As you’ve noticed, I tend to write from time to time on my experiences with cryptocurrencies. By now you may have understood that my interest is mainly with the coins that support the equihash algorithm (ASIC resistant, GPU-based mining) such as ZCash and its derivates, ZClassic and ZenCash.
The challenges with software wallets
One thing that I try to put emphasis in most of what I do is making sure there is enough security and contingency in place, which is very true for cryptocurrencies, after all you’ve been through a hard time to mine these. Obviously VPN tunnelling, having an antivirus (even on Mac, yes) and Little Snitch/Little Flocker are good beginnings, but they aren’t enough. How can we be sure that our data (and especially our wallets) are kept safe. There is quite a difference in how cryptocurrency wallets are stored based on the wallet platform used. In this section we will go through the different kind of software wallets that exist and what challenges we may face with them, as a prelude to why hardware wallets are very relevant.
Native wallets are standalone applications running on your computer, whether it is Linux, MacOS or Windows. A native wallet is generally official or part of some community-driven development, they are supposed to offer the largest compatibility set with the cryptocurrency. A native wallet is installed locally on a system, there is no copy of the data that resides elsewhere.
You have to think about backing up and restoring your wallet (wallet.dat file) otherwise your money is gone forever. You can in theory save your wallet.dat somewhere, but it will just be a snapshot of it at a given moment. You then need to store this file safely. Will you put it on a USB key in your drawer? Another copy on another USB key in your safe? Here you want to be cautious about where you save the file, because it’s not encrypted! Avoid at all cost cloud storage solutions unless you have encrypted the file beforehand. Then there’s also versioning. Your wallet is supposedly dynamic, and if you are mining on top of just using it for everyday stuff, your balance will be changing (hopefully for you increasing) regularly.
An important security point is that native wallets currently do not support encryption. It means that whoever can get a grasp of your wallet.dat file (the file holding your cryptocurrency values) can just copy it, import it on their machine, and transfer the contents to another address (one of their addresses), thus immutably transferring your funds to their wallet and causing you to lose your assets. The same elements about storing a copy of your wallet.dat explained above apply here.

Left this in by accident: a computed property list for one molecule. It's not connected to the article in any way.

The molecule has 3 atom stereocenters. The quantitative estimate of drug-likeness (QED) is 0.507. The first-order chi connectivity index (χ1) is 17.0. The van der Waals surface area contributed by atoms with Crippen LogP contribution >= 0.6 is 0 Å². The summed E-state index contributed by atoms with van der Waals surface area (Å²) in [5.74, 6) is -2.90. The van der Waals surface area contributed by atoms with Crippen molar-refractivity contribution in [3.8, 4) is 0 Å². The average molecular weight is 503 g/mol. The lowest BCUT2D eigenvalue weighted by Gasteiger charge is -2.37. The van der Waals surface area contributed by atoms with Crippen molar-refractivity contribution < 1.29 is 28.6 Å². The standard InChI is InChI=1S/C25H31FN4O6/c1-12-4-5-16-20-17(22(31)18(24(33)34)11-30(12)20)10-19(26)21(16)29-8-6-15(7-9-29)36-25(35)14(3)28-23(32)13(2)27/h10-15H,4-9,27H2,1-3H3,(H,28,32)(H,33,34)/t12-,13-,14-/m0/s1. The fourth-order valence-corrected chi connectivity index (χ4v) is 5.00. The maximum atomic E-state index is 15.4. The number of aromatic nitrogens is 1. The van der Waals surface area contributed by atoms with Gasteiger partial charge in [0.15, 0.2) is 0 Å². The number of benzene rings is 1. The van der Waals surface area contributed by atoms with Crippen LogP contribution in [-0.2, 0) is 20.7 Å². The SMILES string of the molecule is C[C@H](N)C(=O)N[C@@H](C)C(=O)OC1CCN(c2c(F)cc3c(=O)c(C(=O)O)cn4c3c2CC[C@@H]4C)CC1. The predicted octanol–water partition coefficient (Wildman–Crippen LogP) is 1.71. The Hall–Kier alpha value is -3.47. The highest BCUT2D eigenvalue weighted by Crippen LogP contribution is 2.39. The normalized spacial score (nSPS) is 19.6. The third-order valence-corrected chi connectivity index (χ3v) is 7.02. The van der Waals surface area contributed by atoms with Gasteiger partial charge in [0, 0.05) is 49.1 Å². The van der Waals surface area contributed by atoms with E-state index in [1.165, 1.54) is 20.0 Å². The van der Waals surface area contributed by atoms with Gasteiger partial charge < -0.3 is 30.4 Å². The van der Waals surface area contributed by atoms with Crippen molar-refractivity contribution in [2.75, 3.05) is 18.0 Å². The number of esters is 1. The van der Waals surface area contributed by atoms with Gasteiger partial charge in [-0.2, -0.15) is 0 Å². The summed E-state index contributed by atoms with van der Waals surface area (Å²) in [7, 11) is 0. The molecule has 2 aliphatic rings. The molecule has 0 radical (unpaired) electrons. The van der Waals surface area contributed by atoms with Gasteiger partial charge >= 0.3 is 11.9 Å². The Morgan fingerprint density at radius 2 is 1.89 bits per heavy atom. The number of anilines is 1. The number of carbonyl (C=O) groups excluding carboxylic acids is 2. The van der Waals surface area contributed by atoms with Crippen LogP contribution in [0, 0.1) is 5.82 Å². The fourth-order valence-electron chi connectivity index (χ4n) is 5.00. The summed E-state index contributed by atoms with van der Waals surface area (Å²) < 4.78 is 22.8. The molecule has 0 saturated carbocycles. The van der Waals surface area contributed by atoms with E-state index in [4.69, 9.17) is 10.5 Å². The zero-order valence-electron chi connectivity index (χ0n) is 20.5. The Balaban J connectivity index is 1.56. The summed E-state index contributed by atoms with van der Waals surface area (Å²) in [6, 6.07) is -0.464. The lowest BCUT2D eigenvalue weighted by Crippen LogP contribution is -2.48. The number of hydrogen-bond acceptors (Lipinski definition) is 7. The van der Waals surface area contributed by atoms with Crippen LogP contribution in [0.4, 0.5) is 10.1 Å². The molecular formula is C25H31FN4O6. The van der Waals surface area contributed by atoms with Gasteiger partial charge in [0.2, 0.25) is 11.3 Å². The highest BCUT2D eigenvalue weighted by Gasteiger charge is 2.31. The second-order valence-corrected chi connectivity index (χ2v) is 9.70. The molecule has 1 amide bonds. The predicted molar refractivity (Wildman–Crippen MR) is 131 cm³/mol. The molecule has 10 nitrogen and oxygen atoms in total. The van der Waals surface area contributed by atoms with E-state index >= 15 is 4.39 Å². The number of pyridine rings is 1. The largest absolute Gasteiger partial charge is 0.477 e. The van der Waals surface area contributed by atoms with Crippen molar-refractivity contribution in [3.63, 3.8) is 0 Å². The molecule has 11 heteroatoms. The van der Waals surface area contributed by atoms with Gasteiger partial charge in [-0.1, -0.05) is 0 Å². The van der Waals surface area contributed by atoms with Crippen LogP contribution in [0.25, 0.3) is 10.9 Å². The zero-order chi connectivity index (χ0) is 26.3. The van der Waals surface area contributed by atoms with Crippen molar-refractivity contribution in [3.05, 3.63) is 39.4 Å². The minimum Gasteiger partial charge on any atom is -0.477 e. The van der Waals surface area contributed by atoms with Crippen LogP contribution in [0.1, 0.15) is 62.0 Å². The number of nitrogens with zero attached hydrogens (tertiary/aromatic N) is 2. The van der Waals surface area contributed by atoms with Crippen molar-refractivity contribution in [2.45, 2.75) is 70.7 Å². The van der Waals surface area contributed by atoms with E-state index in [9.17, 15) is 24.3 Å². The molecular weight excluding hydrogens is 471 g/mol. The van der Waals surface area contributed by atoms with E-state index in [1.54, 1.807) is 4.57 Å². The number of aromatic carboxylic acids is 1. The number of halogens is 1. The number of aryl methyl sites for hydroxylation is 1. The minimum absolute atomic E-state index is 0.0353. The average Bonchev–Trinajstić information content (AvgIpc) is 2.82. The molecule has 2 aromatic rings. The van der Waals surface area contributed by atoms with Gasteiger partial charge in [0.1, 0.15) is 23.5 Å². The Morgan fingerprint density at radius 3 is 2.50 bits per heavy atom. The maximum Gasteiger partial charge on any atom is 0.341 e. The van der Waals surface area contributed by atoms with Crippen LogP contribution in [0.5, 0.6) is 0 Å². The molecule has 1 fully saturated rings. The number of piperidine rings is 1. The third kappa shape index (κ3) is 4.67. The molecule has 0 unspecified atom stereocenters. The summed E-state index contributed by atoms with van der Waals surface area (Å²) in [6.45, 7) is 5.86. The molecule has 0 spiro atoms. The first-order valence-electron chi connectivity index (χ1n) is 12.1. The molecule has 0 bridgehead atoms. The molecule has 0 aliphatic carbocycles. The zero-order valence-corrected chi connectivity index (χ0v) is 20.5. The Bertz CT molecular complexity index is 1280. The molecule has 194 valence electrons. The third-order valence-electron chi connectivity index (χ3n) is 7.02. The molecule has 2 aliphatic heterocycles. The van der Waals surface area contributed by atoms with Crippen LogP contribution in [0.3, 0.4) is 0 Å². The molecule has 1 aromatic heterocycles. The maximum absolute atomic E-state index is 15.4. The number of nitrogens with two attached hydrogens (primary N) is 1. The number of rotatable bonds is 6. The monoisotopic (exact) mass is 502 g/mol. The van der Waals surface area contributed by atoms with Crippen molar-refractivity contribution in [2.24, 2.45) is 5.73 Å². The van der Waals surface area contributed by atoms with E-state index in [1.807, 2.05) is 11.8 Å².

Software wallets work differently. Most of them are applications, but they are tied to an online account or a wallet that exists somewhere online. An example would be Jaxx. Those are slightly better as they offer the ability to do a backup through a seed: a series of words that, when put together in the right sequence, help reconstitute the private key and give you back access to your wallet. Jaxx for example uses a series of 12 words. Because the seed is the key that opens your safe, you must here as well take extra precautions not to expose it anywhere. In fact, it’s recommended to write it down and store it in two or more secure places. Don’t take a picture of them, as it could end up on your cloud storage, or photo apps, at the mercy of a hacker.
These wallets are lightweight wallets and are good to use on the go, but should never hold your entire cryptocurrency savings. Each software wallet has its own specifics, its own philosophy and its own way to implement security measures. It’s highly recommended to compare well before settling for one or another solution. Jaxx, for example has its source code published fully reviewable on their website. They also do not store any keys centrally as they seed code is generated directly on the device. Those wallets do not have 2FA (Two-Factor Authentication) built in, although some wallets allow at least the use of a PIN code.
In some cases, the data pertaining to your wallet is stored on the lightweight wallet provider infrastructure and any maintenance/upgrade can make your wallet become unavailable or leave you unable to send/receive funds.
Exchanges play an important role in the circulation of cryptocurrency capital and it’s natural that in order to ensure the ingress and egress flows of cryptocurrencies as well as fiat currencies, these exchanges require the creation of wallets so that you can trade, purchase or sell, and eventually send back to your own native or software wallets.